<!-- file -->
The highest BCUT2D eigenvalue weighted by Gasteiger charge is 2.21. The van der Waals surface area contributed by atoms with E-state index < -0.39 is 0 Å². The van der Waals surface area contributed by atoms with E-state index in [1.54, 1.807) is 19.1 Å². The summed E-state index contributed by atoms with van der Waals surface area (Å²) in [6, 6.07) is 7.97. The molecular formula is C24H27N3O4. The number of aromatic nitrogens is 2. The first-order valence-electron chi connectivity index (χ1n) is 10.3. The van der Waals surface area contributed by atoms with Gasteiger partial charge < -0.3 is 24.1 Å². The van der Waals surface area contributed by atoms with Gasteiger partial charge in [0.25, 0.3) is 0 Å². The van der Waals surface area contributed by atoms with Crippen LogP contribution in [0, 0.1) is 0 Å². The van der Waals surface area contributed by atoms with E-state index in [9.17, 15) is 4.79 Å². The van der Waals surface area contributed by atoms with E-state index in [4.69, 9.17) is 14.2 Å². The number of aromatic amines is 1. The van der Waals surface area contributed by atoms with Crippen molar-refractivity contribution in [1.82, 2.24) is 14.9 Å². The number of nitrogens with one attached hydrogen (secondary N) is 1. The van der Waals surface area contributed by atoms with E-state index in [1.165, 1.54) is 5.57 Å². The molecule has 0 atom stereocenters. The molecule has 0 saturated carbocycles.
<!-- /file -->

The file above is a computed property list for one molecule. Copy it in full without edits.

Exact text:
The highest BCUT2D eigenvalue weighted by Gasteiger charge is 2.21. The van der Waals surface area contributed by atoms with E-state index < -0.39 is 0 Å². The van der Waals surface area contributed by atoms with E-state index in [1.54, 1.807) is 19.1 Å². The summed E-state index contributed by atoms with van der Waals surface area (Å²) in [6, 6.07) is 7.97. The molecular formula is C24H27N3O4. The number of aromatic nitrogens is 2. The first-order valence-electron chi connectivity index (χ1n) is 10.3. The van der Waals surface area contributed by atoms with Gasteiger partial charge < -0.3 is 24.1 Å². The van der Waals surface area contributed by atoms with Gasteiger partial charge in [0.25, 0.3) is 0 Å². The van der Waals surface area contributed by atoms with Crippen LogP contribution in [0, 0.1) is 0 Å². The van der Waals surface area contributed by atoms with E-state index in [9.17, 15) is 4.79 Å². The van der Waals surface area contributed by atoms with E-state index in [4.69, 9.17) is 14.2 Å². The number of aromatic amines is 1. The van der Waals surface area contributed by atoms with Crippen molar-refractivity contribution in [1.82, 2.24) is 14.9 Å². The number of nitrogens with one attached hydrogen (secondary N) is 1. The van der Waals surface area contributed by atoms with E-state index in [1.165, 1.54) is 5.57 Å². The molecule has 0 atom stereocenters. The molecule has 0 saturated carbocycles.